Anheuser-Busch is the producer of Bud Light beer and despite the beer having a solid following among conservative Americans, the company decided to enter into a paid sponsorship deal with a male influencer, Dylan Mulvaney, who is celebrating “her first year of womanhood” during March Madness.
One wonders what the beer producer was thinking, and sure enough, the backlash is extreme. Many are boycotting Bud Light. Ked Rock is shooting cans of the beer, and Travis Tritt has said he is banning Bud Light from his upcoming tour. the New York Post reported that Anheuser-Bush has seen its value plummet more than $5 billion, and the company’s stock declines, decreasing more than 1.5% on Tuesday.
There are some who say that boycotts don’t last and that the company is not in danger. But it seems that the backlash is severe enough to warrant some changes in key positions at Anheuser-Busch, Fox Business reports.
It seems that some rearranging is taking place, Bud Light marketing vice president Alissa Heinerscheid is taking a leave of absence and is being replaced by Budweiser global marketing vice president Todd Allen, AdAge reports. The company has also hired two consultants with experience in Washington, D.C.’s conservative circles to advise the brand moving forward.
Origin Advocacy consultants Sean McLean and Emily Lynch have been brought on to advise “general policy regarding the alcohol-beverage industry,” according to lobbying disclosure reports filed to the U.S. Senate on April 1.
McLean is a veteran of former President Donald Trump’s administration. He also served on the legislative staff of Texas Sen. Ted Cruz. Lynch has previously held policy staff positions under Republican Rep. Rep. Virginia Foxx and former Sen. Kelly Ayotte FOX Business reached out to Anheuser-Busch and McLean for comment.
Last week, Anheuser-Busch CEO Brendan Whitworth published a lengthy statement hoping to tamp down the animosity aimed at Bud Light and its parent company.
“As the CEO of a company founded in America’s heartland more than 165 years ago, I am responsible for ensuring every consumer feels proud of the beer we brew,” Whitworth wrote. He continued, “We have thousands of partners, millions of fans and a proud history supporting our communities, military, first responders, sports fans and hard-working Americans everywhere.”
Comments that are being made over the controversy suggest that the support groups described in the statement might not be happy with the use of a transgender spokesperson on the beer. Industry experts told the New York Post on Tuesday that the controversy appears to have staying power and could lead to a company-wide boycott of Anheuser-Busch products.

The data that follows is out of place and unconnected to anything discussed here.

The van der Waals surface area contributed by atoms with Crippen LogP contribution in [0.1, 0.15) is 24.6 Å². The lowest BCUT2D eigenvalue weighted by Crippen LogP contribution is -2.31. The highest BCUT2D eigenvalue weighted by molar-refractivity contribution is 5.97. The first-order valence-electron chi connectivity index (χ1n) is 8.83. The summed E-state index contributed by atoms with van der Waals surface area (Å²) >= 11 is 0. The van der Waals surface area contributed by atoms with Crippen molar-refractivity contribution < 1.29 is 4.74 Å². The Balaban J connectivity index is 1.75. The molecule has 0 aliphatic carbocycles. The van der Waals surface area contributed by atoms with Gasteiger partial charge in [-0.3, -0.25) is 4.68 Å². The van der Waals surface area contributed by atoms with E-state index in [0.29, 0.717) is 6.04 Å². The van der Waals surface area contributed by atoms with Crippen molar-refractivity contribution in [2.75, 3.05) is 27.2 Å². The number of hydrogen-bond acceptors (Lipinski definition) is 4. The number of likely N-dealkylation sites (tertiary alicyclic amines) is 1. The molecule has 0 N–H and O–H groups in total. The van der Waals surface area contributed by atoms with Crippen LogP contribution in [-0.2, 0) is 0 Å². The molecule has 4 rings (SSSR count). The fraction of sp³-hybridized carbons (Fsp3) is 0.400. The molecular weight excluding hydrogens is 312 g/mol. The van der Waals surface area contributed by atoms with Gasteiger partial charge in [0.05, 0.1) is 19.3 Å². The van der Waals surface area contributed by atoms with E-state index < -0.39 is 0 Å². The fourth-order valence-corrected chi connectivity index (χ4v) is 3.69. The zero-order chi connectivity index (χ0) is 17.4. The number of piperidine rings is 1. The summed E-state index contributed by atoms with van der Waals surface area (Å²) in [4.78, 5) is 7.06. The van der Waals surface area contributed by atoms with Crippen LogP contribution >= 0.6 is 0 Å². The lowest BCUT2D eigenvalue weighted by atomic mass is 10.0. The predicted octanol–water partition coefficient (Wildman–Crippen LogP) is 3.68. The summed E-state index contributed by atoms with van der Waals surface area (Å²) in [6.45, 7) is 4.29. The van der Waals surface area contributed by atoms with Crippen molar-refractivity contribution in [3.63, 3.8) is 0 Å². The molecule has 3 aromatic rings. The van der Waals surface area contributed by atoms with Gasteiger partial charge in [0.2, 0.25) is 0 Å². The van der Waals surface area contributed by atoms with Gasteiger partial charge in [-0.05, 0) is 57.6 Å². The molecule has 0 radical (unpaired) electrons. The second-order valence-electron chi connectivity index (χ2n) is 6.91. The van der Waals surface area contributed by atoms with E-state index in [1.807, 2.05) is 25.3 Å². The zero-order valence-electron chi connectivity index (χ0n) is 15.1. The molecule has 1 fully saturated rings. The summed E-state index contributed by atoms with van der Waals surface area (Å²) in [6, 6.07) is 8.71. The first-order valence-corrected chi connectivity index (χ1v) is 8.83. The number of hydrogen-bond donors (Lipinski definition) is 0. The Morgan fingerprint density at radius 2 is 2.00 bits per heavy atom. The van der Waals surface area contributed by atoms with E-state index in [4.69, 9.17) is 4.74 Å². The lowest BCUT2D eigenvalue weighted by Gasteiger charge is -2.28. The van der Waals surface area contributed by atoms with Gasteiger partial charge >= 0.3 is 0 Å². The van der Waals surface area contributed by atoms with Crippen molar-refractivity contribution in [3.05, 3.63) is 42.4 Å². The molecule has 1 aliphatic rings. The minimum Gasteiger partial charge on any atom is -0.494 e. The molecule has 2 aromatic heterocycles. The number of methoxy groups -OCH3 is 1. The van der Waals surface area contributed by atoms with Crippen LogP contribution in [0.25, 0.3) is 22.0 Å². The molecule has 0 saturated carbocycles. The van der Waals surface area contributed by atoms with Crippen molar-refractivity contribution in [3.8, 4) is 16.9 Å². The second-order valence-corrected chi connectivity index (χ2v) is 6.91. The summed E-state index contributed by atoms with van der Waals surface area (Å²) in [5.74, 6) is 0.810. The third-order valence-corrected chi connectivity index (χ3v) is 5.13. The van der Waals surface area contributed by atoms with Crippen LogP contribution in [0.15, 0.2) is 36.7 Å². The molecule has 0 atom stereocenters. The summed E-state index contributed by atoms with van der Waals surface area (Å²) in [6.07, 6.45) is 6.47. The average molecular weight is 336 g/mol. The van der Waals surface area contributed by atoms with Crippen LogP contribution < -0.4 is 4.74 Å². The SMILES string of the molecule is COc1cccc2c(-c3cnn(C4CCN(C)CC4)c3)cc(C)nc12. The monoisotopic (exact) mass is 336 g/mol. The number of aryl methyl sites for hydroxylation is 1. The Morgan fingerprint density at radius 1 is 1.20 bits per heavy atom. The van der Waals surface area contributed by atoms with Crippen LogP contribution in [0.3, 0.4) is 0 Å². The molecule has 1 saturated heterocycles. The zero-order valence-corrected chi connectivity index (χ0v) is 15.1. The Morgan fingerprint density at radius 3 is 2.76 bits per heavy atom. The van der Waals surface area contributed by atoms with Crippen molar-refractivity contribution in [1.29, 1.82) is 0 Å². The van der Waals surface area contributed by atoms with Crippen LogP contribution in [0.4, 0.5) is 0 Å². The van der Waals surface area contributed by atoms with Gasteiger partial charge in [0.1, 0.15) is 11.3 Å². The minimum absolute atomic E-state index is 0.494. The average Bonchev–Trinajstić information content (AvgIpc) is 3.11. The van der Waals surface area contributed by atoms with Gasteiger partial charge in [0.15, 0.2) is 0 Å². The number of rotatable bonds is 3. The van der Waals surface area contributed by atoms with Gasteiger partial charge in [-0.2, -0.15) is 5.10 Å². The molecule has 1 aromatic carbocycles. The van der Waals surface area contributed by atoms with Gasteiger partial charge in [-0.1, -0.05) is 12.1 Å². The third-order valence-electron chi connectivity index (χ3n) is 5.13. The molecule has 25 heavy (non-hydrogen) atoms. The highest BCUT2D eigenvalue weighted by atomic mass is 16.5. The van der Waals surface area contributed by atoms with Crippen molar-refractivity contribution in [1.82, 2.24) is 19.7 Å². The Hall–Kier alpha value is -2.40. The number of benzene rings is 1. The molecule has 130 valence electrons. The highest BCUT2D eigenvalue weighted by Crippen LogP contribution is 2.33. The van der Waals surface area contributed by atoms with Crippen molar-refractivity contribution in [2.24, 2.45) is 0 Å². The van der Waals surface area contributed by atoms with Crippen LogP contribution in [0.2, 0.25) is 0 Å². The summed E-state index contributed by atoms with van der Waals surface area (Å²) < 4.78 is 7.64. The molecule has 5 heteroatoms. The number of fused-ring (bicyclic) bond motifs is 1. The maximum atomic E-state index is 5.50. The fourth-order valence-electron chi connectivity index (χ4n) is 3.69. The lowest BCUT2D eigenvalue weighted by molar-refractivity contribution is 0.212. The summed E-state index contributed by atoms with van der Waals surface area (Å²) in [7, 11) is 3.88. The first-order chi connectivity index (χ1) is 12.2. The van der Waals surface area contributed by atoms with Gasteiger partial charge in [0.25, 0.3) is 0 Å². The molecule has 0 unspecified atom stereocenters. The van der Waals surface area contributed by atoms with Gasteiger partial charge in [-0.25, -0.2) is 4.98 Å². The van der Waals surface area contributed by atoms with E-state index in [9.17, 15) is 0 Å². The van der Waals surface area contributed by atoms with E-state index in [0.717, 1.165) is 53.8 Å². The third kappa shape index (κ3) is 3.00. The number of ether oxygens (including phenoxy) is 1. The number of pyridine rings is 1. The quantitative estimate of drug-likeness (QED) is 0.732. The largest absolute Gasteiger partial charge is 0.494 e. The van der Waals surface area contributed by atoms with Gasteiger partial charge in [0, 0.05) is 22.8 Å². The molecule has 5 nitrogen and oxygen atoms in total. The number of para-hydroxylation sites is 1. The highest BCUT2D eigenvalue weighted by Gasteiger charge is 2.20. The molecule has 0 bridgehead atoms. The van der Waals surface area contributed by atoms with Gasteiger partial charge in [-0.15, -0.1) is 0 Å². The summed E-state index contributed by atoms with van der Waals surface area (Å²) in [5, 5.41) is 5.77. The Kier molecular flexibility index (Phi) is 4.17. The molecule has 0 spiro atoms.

A local Missouri distributer cancelled an appearance by the famous Budweiser Clydesdale horses due to fears for the safety of their staffers.
But it seems that the company is now trying to diffuse the controversary with a new patriotic ad as well last week geared toward those patriotic Americans who have been dedicated customers of the beer. Fox Business reports that the ad was released Friday on social media, depicting the famous Clydesdales traversing America from New York City to the Grand Canyon, passing by scenes in the America heartland as a narrator delivers a patriotic message:
“This is a story bigger than beer, this is the story of the American spirit,” the narrator proclaims. As the ad plays, the horses pass by some of the most famous American landmarks, showcasing the New York City skyline, the Lincoln Memorial in Washington D.C., small towns, and farmland. At one point, the ad showcases two people raising an American flag as one places her hand over her heart.
“Brewed for those who found opportunity in challenge and hope for tomorrow,” the ad’s narrator says as the horses pass by the flag at the Lincoln Memorial.
It remains to be seen whether conservative America, who are not impressed with Mulvaney’s picture on their beer, will be swayed by the ads.
But even as the company tries to cast itself as the beer of the heartland, The NY Post reports that both Bud Light and Nike have pushed back against the criticism and stood by Mulvaney. The influencer is involved in deals with other companies as well, and now is pulling down more than 41 million in sponsorship deals with several big-name brands including Nike and Kate Spade, the Post reports.
Mulvaney gained notoriety after interviewing President Biden on transgender issuers in October. During the interview, Biden said that he does not believe states should restrict “gender-affirming health care.”
Megan Kelly took exception to the deal with Nike, which had the influencer promoting a sports bra. “Nike sponsoring Dylan Mulvaney now for a f-king sports bra,” Kelly said during Tuesday’s edition of “The Megan Kelly Show” on SiriusXM. “I’m sorry, Dylan doesn’t have breasts” Kelly noted.
“Dylan’s been taking some sort of a hormone that has turned Dylan into some…I don’t know what’s happening there, but those are not breasts. And Dylan doesn’t need any sort of bra- never mind a sports bra,” Kelly said.